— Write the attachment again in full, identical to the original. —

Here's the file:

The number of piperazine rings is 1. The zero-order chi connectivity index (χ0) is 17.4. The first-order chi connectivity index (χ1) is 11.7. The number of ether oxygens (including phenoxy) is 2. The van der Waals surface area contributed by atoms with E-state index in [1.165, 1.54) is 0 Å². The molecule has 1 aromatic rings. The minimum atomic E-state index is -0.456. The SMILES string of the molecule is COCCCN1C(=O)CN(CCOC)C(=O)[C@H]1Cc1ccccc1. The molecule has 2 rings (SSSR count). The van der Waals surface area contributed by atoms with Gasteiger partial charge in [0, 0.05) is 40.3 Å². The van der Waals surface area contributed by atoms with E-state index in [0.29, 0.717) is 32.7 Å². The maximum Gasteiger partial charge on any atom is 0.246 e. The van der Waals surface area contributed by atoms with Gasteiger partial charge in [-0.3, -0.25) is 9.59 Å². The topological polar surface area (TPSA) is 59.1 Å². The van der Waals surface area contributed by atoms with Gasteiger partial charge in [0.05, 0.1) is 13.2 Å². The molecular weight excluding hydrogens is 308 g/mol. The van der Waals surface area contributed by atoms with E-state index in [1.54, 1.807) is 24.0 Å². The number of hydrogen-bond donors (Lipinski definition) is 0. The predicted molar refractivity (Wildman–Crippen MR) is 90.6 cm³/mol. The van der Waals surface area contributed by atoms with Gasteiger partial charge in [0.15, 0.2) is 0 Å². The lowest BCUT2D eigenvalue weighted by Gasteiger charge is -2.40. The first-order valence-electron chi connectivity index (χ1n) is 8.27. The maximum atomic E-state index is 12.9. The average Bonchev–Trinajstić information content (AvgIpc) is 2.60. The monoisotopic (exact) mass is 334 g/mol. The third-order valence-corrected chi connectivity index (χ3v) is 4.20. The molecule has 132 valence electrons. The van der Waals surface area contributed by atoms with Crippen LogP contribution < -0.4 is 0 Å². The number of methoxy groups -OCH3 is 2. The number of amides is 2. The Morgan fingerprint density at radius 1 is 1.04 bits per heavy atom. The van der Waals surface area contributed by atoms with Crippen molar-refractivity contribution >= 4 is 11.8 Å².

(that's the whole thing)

The number of piperazine rings is 1. The zero-order chi connectivity index (χ0) is 17.4. The first-order chi connectivity index (χ1) is 11.7. The number of ether oxygens (including phenoxy) is 2. The van der Waals surface area contributed by atoms with E-state index in [1.165, 1.54) is 0 Å². The molecule has 1 aromatic rings. The minimum atomic E-state index is -0.456. The SMILES string of the molecule is COCCCN1C(=O)CN(CCOC)C(=O)[C@H]1Cc1ccccc1. The molecule has 2 rings (SSSR count). The van der Waals surface area contributed by atoms with Gasteiger partial charge in [0, 0.05) is 40.3 Å². The van der Waals surface area contributed by atoms with E-state index in [0.29, 0.717) is 32.7 Å². The maximum Gasteiger partial charge on any atom is 0.246 e. The van der Waals surface area contributed by atoms with Gasteiger partial charge in [-0.3, -0.25) is 9.59 Å². The topological polar surface area (TPSA) is 59.1 Å². The van der Waals surface area contributed by atoms with Gasteiger partial charge in [0.05, 0.1) is 13.2 Å². The molecular weight excluding hydrogens is 308 g/mol. The van der Waals surface area contributed by atoms with E-state index in [1.54, 1.807) is 24.0 Å². The number of hydrogen-bond donors (Lipinski definition) is 0. The predicted molar refractivity (Wildman–Crippen MR) is 90.6 cm³/mol. The van der Waals surface area contributed by atoms with Gasteiger partial charge in [0.15, 0.2) is 0 Å². The lowest BCUT2D eigenvalue weighted by Gasteiger charge is -2.40. The first-order valence-electron chi connectivity index (χ1n) is 8.27. The maximum atomic E-state index is 12.9. The average Bonchev–Trinajstić information content (AvgIpc) is 2.60. The monoisotopic (exact) mass is 334 g/mol. The third-order valence-corrected chi connectivity index (χ3v) is 4.20. The molecule has 132 valence electrons. The van der Waals surface area contributed by atoms with Crippen LogP contribution < -0.4 is 0 Å². The number of methoxy groups -OCH3 is 2. The number of amides is 2. The Morgan fingerprint density at radius 1 is 1.04 bits per heavy atom. The van der Waals surface area contributed by atoms with Crippen molar-refractivity contribution >= 4 is 11.8 Å².